An active shooter is an individual actively engaged in killing or attempting to kill people in a confined and populated area. In most cases, active shooters use firearms(s) and there is no pattern or method to their selection of victims. Active shooter situations are unpredictable and evolve quickly. Typically, the immediate deployment of law enforcement is required to stop the shooting and mitigate harm to victims. Because active shooter situations are often over within 10 to 15 minutes, before law enforcement arrives on the scene, individuals must be prepared both mentally and physically to deal with an active shooter situation.
Nevertheless, there are things you can do to prepare for the unexpected. Preparing for such events will reduce the stress that you may feel now, and later, should another emergency arise. Explore the information below to see how you can better prepare yourself for these types of situations!
Cover photo courtesy of the DHS
Banner photo and photo within text courtesy of the FBI
Key Considerations of the Active Shooter
- There is no one demographic profile of an active shooter.
- Many active shooters display observable pre-attack behaviors, which, if recognized, can lead to the disruption of the planned attack.
- The pathway to targeted violence typically involves an unresolved real or perceived grievance and an ideation of a violent resolution that eventually moves from thought to research, planning, and preparation.
- Bystanders generally represent the greatest opportunity for the detection and recognition of an active shooter prior to his or her attack.
- Concerning active shooters, a person who makes a threat is rarely the same as the person who poses a threat.
- Successful threat management of a person of concern often involves long-term caretaking and coordination between law enforcement, mental health care, and social services.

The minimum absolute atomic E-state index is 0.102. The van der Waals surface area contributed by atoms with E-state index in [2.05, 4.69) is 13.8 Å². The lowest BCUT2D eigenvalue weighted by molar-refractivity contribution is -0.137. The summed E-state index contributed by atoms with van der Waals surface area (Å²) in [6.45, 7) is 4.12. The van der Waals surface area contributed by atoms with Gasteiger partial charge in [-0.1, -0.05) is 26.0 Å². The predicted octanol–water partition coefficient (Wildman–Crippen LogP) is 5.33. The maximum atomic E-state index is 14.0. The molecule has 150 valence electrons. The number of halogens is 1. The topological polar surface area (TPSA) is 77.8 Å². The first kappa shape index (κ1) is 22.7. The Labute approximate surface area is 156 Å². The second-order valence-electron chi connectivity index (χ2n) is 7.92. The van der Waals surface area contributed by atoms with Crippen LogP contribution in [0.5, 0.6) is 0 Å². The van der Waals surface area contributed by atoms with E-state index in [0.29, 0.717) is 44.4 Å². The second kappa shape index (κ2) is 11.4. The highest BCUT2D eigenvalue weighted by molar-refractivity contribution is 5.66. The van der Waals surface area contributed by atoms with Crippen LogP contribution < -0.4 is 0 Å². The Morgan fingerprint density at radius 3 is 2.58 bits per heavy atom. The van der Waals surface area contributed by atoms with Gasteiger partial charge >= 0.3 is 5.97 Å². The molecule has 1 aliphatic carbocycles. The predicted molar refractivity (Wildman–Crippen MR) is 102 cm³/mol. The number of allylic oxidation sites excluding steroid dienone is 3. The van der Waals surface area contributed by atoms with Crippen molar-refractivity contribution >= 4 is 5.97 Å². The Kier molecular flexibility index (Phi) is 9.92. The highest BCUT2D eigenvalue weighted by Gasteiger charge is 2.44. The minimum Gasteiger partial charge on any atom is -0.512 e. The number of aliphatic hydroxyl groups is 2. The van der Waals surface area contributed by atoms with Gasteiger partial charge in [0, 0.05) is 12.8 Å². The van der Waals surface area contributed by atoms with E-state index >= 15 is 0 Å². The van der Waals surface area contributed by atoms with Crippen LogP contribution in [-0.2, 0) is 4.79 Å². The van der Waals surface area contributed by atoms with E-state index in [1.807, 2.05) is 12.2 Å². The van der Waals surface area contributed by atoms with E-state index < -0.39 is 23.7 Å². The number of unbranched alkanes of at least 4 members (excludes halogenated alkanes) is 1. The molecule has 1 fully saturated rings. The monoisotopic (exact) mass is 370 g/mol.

- Exclusionary interventions (i.e. expulsion, termination) do not necessarily represent the end of threat-management efforts.
- While not every active shooter can be identified prior to attacking, many potential active shooters who appear to be on a pathway toward violence can be stopped.
Steps to Take if You See Someone or Something Suspicious
“If you see something, say something!” It can be difficult to determine when to report someone or something suspicious. People most familiar with a given environment are in the best position to determine whether or not something seems out of the ordinary.
- Be aware of your environment and any possible dangers.
- Trust your instincts ─ if something feels wrong, don’t ignore it.
- Take note and ensure that the facility you’re at has at least two evacuation routes.
- Post evacuation routes in visible locations throughout the facility (i.e. work).
- Encourage law enforcement, emergency responders, SWAT teams, K-9 teams, and bomb squads to train for an active shooter scenario at your location.
- Do not assume that someone else has already reported the suspicious activity.
- Call local authorities. When you make a report, be ready to provide your name and location, a description of what you think is suspicious, and the time you saw it. The responding officer will assess the situation, ensure the area is evacuated and call for appropriate personnel and equipment.
If there is an accessible escape path, attempt to evacuate the premises.
Be sure to:
- Have an escape route and plan in mind. Evacuate regardless of whether others agree to follow.
- Leave your belongings behind.
- Help others escape, if possible.